Verbeek’s two other major signings––Ryan Strome and Frank Vatrano––have also been slow to adjust to life in Orange County. Strome scored the overtime winner in Wednesday night’s game against Carolina, but he has just two points in the last 10 games. Vatrano has come to life a bit recently, with three of his 10 points coming in the last four games. Typically a shoot-on-sight player, the goals haven’t yet come for Frankie V––he has just four on the season. Both of the former Rangers were signed to multi-year deals and while rumors of Vatrano being dealt elsewhere have already begun to swirl, there’s a high probability that he still finishes the year off in Anaheim.
Compared to last season, it may seem that the Ducks have regressed severely. However, the stripped-down version of the 2021-22 Ducks post-trade deadline finished out the season on a 4-11-3 run with a -18 goal differential. That evens out to about an 18-50-14 record and a -82 goal differential if you calculated those totals for an entire season. That’s good enough for 50 points, just about what the Ducks are projected to finish this season with.
There’s a laundry list of reasons you could conjure for why this season’s team has been so subpar. They added a handful of new players into a system that they don’t yet know. Numerous injuries have forced lineup changes and therefore line chemistry can’t be developed.
But these are also professional athletes and the major additions Verbeek made are all veterans. Who’s to blame, the coaching staff or the players? It’s a little bit of both, quite frankly. While the coaching staff can do as much as possible to prepare, the players are the ones who have to execute and at times, they’ve fallen short in that aspect.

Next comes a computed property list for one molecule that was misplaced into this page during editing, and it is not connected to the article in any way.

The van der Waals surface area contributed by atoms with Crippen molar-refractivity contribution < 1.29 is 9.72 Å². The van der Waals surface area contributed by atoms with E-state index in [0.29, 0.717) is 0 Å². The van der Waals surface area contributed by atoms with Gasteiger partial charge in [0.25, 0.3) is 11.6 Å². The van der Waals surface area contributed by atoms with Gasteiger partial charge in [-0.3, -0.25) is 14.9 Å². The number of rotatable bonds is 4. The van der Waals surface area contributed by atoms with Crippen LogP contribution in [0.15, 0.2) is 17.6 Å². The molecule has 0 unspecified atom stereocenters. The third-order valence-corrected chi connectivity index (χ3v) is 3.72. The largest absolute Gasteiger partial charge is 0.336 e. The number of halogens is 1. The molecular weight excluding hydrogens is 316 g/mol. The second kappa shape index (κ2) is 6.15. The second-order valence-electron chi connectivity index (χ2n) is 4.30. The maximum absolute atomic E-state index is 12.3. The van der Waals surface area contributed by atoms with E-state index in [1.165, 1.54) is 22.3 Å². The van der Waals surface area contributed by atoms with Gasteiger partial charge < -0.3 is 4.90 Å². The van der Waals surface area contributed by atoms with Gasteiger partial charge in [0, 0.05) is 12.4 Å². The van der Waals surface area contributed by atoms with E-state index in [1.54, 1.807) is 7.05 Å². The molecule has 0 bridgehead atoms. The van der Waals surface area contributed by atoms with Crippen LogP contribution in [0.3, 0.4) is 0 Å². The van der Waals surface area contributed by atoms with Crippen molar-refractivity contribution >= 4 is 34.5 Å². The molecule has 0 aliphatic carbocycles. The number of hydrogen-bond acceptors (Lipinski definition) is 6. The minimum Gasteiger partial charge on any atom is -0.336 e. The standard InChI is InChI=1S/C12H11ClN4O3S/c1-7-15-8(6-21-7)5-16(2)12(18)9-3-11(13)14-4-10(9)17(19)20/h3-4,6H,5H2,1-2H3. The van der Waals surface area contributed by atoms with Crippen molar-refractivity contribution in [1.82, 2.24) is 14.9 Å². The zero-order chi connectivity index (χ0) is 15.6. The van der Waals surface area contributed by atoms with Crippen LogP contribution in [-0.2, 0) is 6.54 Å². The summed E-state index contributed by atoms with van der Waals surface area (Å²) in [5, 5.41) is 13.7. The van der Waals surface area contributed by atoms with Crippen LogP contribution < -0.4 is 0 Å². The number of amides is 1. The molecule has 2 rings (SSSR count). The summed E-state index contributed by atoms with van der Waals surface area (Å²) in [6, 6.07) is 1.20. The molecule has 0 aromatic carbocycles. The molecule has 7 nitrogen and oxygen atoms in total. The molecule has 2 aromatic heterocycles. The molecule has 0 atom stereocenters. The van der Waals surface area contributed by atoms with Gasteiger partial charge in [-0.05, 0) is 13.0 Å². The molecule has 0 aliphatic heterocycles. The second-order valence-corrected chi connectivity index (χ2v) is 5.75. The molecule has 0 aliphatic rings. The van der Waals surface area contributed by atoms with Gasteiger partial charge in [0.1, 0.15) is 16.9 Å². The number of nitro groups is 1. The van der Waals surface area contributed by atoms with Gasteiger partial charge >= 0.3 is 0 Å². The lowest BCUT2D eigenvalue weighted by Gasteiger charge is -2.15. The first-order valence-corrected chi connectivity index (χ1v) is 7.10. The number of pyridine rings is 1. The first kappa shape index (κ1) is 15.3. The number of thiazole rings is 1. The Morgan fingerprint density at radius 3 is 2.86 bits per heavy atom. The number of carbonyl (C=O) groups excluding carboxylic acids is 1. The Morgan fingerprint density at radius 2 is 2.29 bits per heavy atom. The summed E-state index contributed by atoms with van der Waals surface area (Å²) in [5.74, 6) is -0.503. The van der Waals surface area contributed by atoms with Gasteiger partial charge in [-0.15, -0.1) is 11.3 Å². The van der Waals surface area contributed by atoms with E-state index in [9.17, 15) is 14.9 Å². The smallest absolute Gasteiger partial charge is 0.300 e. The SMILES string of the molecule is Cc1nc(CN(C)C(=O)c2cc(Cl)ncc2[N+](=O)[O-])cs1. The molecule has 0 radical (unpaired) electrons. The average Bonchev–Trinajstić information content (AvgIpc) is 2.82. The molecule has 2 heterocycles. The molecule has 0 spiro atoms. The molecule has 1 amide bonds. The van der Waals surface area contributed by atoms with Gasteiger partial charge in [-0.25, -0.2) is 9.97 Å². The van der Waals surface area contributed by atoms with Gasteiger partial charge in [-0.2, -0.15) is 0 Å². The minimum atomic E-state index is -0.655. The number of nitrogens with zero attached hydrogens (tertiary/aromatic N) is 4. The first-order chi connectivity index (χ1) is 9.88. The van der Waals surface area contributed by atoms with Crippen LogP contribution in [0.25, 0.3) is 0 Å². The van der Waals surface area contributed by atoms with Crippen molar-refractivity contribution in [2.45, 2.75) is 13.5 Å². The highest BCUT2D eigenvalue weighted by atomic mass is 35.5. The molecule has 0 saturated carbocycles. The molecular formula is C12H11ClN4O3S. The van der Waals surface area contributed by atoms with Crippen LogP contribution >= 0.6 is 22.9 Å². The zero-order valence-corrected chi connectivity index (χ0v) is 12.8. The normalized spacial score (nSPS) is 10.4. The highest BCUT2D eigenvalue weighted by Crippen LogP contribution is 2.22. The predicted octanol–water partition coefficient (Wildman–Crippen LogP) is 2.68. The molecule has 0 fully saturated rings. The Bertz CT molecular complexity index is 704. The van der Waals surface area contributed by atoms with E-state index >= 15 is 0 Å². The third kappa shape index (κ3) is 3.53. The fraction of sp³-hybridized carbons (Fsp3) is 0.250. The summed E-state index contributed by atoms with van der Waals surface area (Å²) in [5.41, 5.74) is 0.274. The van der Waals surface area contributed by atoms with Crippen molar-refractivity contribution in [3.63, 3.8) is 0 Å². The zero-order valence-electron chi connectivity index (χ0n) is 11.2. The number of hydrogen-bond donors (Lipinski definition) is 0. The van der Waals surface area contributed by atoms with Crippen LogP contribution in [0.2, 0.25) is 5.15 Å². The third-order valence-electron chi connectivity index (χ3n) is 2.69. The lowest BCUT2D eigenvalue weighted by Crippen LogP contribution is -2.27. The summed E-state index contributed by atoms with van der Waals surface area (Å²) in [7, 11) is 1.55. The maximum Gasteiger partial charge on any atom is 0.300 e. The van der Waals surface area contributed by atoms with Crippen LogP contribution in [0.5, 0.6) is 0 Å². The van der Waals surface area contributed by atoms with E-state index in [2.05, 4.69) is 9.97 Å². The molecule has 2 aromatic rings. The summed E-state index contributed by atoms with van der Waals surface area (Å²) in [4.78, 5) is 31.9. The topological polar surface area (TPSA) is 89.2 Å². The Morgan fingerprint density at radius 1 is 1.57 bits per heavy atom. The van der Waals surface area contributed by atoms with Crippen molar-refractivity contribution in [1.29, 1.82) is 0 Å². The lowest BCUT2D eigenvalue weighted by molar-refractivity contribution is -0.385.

That isn’t to say that head coach Dallas Eakins isn’t responsible for some of it either. Seen as the bridge across the gap of tearing things down to return to contender status when he was appointed head coach in 2019, the Ducks appear to have stagnated during his tenure. The team has failed to reach .500 during any of his seasons in charge to this point and that’s unlikely to change this season.
The pulse of the Ducks’ fan base has been red hot in terms of what the future holds for Eakins. It seems to be a foregone conclusion that he will depart when his contract expires at the end of this season and Verbeek is assuredly keen to bring in someone whom he can instill his ideology into. Who exactly that could be remains to be seen. Verbeek cleaned house down in San Diego after just one season of a new coaching staff so it’s clear that he wants everything in the organization to follow his blueprint.
For now, the Ducks continue to battle on. Though most nights, it has resulted in a losing one. It would be unprofessional to question the commitment level of the players, that much can be said. However, the team does tend to get outmuscled and outworked on a nightly basis. It’s a continual work in progress, one of the many factors when going through a rebuild.
The prize at the end of this long, arduous race could be the first overall pick in the draft—and with it, Connor Bedard. The potential of combining another high-caliber talent with the likes of Zegras, Drysdale and McTavish is a salivating thought and fans are willing to endure what they’ve seen this season if it means the Ducks have their first player with No. 98 on the back of his sweater next season. There’s plenty of season left to play, but Anaheim is on the right course in that regard.